Despite the perils of predicting the bottom, one expert has stuck his neck out to tell investors when would be the best time to buy stocks in the coming year.
DeVere Group chief executive Nigel Green reckons that the "peak opportunity" for investment will come in just a few weeks — late in the first quarter.
"Until then, unemployment will be rising and there will still be aggressive language from the central banks on the need to stamp out inflation, which by then will be sharply down from current levels," he said.
"This is, perhaps, when stocks will reach their cyclical bottom, and when investors might be rewarded for taking the plunge."
The stock market is always forward-looking, so Green warned that inflation will likely still be raging at this point.
"It will still be well above the 2% target set by the central banks."
Why stock prices could explode in the second quarter
Green predicts that by the second quarter, risk assets like stocks will have already priced in "a cyclical upturn" in the G7 economies.
"The assets that have fallen hardest between now and then may be the strongest performers during this recovery rally, with the best performing days probably at the start," he said.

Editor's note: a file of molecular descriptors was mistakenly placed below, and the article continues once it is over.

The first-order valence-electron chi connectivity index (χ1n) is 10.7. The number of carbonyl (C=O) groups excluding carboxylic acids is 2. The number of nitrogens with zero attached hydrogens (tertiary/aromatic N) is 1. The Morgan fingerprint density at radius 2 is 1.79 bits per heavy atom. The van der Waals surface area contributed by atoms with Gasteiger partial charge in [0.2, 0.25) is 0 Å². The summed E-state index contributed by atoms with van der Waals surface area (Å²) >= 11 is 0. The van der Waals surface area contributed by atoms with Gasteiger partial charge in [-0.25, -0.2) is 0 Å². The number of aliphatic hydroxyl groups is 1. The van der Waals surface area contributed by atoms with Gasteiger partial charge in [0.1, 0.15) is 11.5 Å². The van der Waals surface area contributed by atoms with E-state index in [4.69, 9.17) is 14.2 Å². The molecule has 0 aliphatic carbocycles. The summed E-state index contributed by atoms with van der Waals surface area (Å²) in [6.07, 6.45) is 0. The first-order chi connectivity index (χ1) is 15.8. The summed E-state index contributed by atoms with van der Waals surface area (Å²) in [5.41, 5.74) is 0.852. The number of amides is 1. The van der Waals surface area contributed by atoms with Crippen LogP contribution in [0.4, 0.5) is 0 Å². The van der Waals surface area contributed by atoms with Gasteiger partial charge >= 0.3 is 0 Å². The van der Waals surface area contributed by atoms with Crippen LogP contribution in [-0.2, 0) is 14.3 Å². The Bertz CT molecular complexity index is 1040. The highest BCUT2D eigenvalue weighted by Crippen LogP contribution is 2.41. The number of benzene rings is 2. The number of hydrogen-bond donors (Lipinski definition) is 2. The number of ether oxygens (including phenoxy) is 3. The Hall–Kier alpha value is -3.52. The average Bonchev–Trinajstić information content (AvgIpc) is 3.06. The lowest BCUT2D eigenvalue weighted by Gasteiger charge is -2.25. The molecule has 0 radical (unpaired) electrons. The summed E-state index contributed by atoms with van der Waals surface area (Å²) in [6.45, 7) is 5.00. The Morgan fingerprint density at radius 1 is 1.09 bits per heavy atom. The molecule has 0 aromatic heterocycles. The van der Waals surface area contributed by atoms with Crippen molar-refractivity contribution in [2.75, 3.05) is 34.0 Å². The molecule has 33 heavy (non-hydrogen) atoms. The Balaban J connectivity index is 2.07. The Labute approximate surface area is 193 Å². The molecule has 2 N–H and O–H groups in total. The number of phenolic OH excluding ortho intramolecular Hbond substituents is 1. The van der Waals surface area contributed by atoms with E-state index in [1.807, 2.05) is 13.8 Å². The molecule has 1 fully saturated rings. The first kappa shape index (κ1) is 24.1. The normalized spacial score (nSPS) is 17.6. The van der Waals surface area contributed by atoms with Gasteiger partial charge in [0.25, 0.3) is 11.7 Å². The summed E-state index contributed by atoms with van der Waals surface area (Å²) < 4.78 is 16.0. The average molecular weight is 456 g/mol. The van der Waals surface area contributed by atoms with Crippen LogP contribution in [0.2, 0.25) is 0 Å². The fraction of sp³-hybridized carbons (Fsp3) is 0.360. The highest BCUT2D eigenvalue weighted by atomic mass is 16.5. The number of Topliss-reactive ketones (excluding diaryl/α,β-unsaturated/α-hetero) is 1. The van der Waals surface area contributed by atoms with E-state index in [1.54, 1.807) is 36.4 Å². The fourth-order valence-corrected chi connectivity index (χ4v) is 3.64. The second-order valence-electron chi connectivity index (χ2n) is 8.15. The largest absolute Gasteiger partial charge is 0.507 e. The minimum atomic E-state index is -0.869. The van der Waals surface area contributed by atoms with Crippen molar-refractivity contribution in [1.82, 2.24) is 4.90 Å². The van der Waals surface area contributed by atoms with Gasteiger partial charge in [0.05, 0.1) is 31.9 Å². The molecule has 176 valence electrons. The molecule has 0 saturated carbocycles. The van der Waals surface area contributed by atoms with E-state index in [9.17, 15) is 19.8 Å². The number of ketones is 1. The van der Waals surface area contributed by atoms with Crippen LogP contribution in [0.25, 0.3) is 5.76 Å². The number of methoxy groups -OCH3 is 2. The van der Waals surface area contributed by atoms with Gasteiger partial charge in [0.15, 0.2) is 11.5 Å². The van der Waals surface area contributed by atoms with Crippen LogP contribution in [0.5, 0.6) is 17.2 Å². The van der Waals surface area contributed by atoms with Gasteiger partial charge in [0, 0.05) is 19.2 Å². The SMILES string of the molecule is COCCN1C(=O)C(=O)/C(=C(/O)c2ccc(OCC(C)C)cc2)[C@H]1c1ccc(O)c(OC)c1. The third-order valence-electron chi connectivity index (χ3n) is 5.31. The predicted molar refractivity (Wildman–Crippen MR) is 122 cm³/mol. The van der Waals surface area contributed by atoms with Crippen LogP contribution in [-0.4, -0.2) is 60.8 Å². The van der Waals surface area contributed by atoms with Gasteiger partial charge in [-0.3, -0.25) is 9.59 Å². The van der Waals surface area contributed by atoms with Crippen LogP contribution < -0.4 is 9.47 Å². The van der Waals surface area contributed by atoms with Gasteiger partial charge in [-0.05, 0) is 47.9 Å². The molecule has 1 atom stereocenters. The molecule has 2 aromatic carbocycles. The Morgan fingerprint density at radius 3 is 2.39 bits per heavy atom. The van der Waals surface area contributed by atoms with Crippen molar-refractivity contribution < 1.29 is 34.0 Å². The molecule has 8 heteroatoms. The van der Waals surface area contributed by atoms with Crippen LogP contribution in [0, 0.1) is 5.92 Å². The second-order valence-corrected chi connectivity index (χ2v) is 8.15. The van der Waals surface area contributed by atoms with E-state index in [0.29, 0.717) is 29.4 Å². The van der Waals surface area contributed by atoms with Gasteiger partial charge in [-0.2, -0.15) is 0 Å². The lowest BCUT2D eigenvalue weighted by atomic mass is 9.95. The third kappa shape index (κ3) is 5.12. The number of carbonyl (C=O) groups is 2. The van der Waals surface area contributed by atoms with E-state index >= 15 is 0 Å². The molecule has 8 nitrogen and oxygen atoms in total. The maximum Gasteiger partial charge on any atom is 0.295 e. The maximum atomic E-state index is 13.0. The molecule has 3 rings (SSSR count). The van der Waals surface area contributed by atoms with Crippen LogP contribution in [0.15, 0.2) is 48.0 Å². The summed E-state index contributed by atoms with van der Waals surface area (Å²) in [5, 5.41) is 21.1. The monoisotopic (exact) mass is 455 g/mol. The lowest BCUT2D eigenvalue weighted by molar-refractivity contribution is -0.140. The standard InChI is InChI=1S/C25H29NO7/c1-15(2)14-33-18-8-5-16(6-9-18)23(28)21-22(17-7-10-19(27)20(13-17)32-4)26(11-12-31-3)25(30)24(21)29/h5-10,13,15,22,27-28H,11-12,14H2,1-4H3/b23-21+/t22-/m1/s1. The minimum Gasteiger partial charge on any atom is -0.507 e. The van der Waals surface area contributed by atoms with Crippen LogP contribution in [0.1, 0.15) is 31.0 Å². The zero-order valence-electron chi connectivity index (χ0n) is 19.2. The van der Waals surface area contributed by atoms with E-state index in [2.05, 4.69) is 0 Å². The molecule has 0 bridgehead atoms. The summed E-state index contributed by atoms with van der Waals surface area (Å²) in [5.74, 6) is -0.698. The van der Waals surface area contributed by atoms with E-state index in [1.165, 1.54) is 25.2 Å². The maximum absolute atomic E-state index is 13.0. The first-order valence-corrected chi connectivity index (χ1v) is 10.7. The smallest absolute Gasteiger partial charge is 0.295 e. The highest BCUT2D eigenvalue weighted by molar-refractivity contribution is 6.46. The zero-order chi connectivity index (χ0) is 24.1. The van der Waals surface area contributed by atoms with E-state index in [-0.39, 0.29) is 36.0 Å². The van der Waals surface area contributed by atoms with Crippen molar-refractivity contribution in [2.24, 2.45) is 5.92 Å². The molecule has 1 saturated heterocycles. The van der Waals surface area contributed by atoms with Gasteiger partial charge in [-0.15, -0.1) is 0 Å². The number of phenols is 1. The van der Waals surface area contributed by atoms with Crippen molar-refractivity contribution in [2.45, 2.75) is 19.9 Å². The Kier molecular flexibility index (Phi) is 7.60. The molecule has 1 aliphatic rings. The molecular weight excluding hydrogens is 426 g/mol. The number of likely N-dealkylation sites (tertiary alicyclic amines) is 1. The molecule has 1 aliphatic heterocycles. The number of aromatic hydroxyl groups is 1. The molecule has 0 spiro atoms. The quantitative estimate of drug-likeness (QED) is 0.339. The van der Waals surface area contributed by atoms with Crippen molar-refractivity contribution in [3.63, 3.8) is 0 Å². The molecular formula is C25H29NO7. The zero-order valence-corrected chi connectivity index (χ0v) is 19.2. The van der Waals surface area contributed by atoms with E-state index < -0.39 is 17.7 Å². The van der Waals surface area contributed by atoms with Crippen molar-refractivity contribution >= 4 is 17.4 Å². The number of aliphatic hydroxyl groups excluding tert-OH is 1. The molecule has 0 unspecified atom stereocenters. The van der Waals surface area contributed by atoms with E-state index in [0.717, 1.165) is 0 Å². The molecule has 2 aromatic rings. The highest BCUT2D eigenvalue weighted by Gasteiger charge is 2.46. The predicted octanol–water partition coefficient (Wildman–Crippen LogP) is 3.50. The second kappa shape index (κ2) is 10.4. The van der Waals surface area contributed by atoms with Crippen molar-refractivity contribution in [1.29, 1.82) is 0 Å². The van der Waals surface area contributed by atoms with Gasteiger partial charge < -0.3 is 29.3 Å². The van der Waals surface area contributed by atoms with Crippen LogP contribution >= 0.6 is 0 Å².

"There will be cyclically sensitive sectors, such as industrials, consumer discretionary and autos."
The catalyst for these returns could be the central banks ending interest rate hikes and an "easing of rhetoric on inflation".
"As it slowly makes its way down to the 2% target rate in the major western economies, companies [are] cutting back fast, together with signs of economic stabilisation."
Don't try to time the market though
Despite his own bold predictions, Green warned investors against trying to pick the bottom.
"Holding cash is tempting, but it suggests an ability to 'time the market' — to invest it at an optimum point in the cycle — and this is nearly always impossible," he said.
"Investors should be starting to position themselves for the cyclical upturn."
Green also urged portfolios should remain diversified and investors should take "a disciplined approach to putting money into the markets that ignores current trends".
"There is no 'right way' to approach investing, since each individual's attitude to risk, and time horizon, differs."